A recent article in Salon titled, “The Tea Party’s War On Mass Transit” attempted to make the case for preserving public transportation, against Republican efforts to direct gas tax revenues away from public transport agencies and into roads, through a bill by the House Ways & Means Committee. This bill would, naturally, reduce taxpayer funding for things like bussing and metros by a significant margin. In typical leftist fashion, the author paints the bill as yet another microaggression in a vast culture war against blacks, gays, and urbanites, as well as an assault on the economies of cities. All of these arguments, however, fall flat on their faces when one stops to think for a moment.
First, the article’s author tries to defend public funding for transportation by saying that, “Without it [public funding], transit would be devastated, and urban life as we know it could become untenable.” They go on to state that cities, “which are the chief engines behind the American economy, rely on buses and trains to function.”
For now, let’s put aside the counterargument that public transit is, in the vast majority of cases, a money pit – that train and bus lines, which may run several trips with little to no passengers aboard, operate at a net loss, and that individual motorists work at a much higher efficiency. Instead, let’s ask ourselves: If public funding was removed from governmental transit authorities, would bussing and trains cease to exist? The answer, fortunately, is “no.”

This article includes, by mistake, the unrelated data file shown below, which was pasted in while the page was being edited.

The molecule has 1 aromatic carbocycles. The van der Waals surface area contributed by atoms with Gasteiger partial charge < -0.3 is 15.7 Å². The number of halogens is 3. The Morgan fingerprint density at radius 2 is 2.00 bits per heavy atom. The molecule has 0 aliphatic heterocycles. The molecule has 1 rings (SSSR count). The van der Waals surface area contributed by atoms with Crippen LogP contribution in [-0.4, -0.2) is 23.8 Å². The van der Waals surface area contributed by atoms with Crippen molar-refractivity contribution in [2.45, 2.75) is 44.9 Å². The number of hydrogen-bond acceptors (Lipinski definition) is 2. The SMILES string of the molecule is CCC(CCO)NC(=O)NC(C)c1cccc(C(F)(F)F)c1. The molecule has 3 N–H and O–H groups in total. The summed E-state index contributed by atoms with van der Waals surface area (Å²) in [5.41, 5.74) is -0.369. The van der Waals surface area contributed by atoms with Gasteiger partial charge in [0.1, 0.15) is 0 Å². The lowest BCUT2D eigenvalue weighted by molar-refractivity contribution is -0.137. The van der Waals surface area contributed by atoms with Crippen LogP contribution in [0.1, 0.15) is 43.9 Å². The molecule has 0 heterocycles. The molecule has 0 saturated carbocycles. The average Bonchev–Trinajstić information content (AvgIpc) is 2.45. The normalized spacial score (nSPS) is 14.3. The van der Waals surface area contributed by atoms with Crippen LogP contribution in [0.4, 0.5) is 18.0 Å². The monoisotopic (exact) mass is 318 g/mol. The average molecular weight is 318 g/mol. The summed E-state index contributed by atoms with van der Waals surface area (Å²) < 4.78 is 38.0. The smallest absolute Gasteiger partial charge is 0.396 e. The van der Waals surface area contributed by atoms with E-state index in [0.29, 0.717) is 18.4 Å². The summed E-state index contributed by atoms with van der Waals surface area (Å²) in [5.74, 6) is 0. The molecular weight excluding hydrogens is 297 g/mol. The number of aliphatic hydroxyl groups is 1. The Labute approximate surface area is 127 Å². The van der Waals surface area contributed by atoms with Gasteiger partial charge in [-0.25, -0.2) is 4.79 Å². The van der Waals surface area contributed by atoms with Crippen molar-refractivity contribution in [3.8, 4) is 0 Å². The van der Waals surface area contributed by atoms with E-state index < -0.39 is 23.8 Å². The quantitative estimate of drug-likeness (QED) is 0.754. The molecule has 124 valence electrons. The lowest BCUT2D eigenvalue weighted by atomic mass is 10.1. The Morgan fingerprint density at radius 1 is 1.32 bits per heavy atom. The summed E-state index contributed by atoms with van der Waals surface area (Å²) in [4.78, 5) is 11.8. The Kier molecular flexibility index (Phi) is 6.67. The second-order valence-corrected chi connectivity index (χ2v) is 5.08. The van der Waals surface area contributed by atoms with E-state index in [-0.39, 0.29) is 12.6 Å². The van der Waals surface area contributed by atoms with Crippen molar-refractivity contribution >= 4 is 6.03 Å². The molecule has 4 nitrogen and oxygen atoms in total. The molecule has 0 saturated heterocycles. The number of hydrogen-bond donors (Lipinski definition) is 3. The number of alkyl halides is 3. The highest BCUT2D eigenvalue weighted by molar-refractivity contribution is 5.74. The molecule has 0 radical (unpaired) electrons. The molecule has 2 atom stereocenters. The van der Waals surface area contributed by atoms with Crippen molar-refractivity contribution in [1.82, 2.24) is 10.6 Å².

If cars were not a viable alternative for city dwellers, and public transportation collapsed, that would open the door to private busses and private subways. If the demand for bussing is high enough, which it apparently is, companies would have no problem attracting the customers and revenue necessary for maintaining a transportation system. Better yet, customers would get exactly what they are willing to pay for, and the companies could be held accountable to those customers, unlike in the monopolized world of public transportation. A free, voluntary exchange is always healthier than a coercive government program.
Now, to address the aforementioned “culture war,” the author wants one to think that “defunding transit is how you smack down urbanites, environmentalists, and people of color.” He accuses fiscal conservatives of “referencing the stereotypes of city culture itself: full of swindlers and gays and blacks and other suspect types.”
This is almost funny; since just a few paragraphs earlier, he says that, “from guns to abortion, the extremist wing of the Republican Party has fought to turn back the clock on many socially progressive ideals.” Yes, that’s right – those who criticize unprofitable public transportation support the Second Amendment and do not support abortion in all cases are racist, homophobic elitist. It reminds me of a certain president who once said that rural folks “cling to guns or religion, or antipathy towards people who aren’t like them.” But who are we to judge our all-knowing “progressive” masters? It’s not like they’re incapable of balancing a budget!
But let’s raise this question: What gives an entity the right to seize wealth from individuals by force, and then redistribute that wealth to its own employees? The Salon article contained one small kernel of truth: that there are “suburbanites who don’t understand why their taxes are going toward subways they don’t even use.” To answer these taxpayers: It is because a group of small-minded collectivists believe that they can spend your money better than you can.
Photo Credit: Paul Trebor